If you do not go fishing for the sake of earning a living, the best time of the year to fish for bass should be when the weather isn’t extreme in temperature or humidity. This is the time when you won’t struggle physically with this somewhat engaging sport It is also the time when fish are in plenty. The spring and the fall often include the spawning of new bass generations as well as a flurry of bass movement in shallow waters.
Springtime Bass Fishing
In the spring, water temperatures average at 50 degrees at the beginning and rise gradually. Water bodies begin to warm, and they warm fastest where they are deepest. This encourages rampant spawning. Bass move to the deeper waters where it is warmer and multiply fastest there. To tap into their hubs, all you have to do is follow the shallow paths leading into deep waters. In this season, fish are of average size.
Spring is popularly referred to as the season of equal opportunity for all bass anglers because you can literally catch base at any depth. In spring, simple baiting techniques like crank baiting and spinner baiting are the most rewarding. However, anglers must change techniques during the colder periods of the spring season when bass lurk in deeper waters where it is warmer.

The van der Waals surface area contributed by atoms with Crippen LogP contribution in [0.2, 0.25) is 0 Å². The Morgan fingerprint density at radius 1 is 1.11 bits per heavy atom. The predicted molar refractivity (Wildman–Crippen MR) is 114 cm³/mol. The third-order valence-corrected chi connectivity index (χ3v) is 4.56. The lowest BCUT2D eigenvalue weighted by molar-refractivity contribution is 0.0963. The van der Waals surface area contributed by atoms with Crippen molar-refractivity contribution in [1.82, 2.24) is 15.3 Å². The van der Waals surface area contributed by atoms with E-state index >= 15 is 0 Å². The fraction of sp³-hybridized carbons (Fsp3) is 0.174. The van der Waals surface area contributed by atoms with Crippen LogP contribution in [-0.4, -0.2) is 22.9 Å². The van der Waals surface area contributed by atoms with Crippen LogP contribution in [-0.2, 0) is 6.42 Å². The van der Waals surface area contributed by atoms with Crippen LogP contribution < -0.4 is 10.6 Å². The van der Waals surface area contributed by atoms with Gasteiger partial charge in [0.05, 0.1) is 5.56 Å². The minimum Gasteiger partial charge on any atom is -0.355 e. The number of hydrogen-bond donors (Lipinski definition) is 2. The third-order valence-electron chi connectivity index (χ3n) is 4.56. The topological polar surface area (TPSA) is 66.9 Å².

During the colder days, you could have more success using soft-plastic baits, but hard baits will still catch you some bass.
When spring is coldest, you have to drag craw or a jig and plastic chunk along the bottom to get them where they go to hibernate. Weigh the crankbait so it stays in the water long enough to fool your prey.
The other great way to catch deep-water bass is to actively lure spawning bash with bait that appears as predator fish seeking to eat bass offspring. The defensive bass will try protecting the offspring and end up with a hook trapping it.